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Modelling, Texturing and Animating a Hand

by Julian MacDonald

Animating the Hand

The first thing to do here is make the Score visible by clicking on Show Score under the Animation menu. This brings up a timebar at the bottom of the screen onto which are placed keyframes to define the properties of the various tracks at key moments in time. Click on the hand object in the Object List and this object will appear in the score. Listed below the object are the tracks controlled by the animation. You will probably have Position and Rotation tracks there by default. In order to animate our hand, however, we're going to need a Pose Track. Select Animation -> Add Track to Selected Objects -> Pose. At this point you will be see a warning that the mesh object is to be converted to an actor and therefore new vertices cannot be created and existing vertices cannot be deleted. Click on Yes and a Pose Track will be shown in the score as below:
The numbers running along the top of the score are the times in seconds.

Now, if you double-click on the hand object in the object list, instead of displaying the normal mesh editor, you get a dialogue like this:

The box on the left of this dialogue is (or, at least, will be) a list of all the defined 'gestures' of the mesh. Initially this consists solely of the Default Pose which is the hand mesh as created. The box on the top right lists the 'gestures' which make up the current pose. There is a subtle distinction between 'gestures' and 'poses'; a 'gesture' is a particular instance of the mesh. A 'pose' is a combination of 'gestures'; in fact it is a weighted sum of the gestures as displacements from the Default Pose. We'll see exactly what this means as we progress with this example.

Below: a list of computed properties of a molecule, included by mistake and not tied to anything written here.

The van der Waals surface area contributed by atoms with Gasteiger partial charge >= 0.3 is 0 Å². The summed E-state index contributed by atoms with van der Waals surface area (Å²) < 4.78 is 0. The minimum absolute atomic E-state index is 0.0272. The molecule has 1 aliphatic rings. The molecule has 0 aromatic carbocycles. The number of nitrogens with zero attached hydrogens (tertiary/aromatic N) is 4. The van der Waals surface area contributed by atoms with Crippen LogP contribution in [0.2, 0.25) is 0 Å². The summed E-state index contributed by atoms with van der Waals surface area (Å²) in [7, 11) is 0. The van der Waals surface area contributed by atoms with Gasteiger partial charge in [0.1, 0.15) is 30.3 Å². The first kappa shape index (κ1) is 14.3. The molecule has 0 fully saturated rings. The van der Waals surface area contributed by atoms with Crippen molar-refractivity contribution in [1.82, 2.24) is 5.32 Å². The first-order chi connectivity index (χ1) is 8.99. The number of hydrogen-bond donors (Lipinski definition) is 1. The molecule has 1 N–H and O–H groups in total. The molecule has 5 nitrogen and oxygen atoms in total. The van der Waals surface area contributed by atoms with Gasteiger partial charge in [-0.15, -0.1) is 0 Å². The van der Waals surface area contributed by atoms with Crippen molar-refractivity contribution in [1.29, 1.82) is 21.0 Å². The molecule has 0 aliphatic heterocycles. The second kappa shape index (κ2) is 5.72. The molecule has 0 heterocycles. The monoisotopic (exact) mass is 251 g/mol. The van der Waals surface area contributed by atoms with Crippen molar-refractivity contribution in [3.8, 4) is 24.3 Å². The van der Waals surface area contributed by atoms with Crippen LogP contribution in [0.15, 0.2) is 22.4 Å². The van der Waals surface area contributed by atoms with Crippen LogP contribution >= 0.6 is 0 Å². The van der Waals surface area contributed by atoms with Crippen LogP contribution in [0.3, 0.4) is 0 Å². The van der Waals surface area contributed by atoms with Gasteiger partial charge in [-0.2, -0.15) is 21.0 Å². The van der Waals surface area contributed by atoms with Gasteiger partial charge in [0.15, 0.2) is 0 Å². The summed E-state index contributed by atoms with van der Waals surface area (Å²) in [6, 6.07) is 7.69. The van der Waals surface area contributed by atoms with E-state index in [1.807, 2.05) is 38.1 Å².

In this example I'm going to create an animation with the fingers closing and opening. The Default Pose is the hand with the fingers open so all we need to do is create a few gestures with the fingers closed. Because Poses are weighted sums of Gestures as displacements from the default pose, it is possible to create several gestures, say of each finger bent in turn, then add them to the Current Pose list. Indeed this makes better sense than creating a single gesture with all the fingers bent as we can individually control the bending of each finger.

To create a new gesture, click on Default Pose in the gesture list and click on This creates a direct copy of the Default Pose which we are going to edit in a moment. First, give the gesture a name when prompted (say 'first finger bent'), then select it in the list and click on to display the familiar mesh editor as shown below: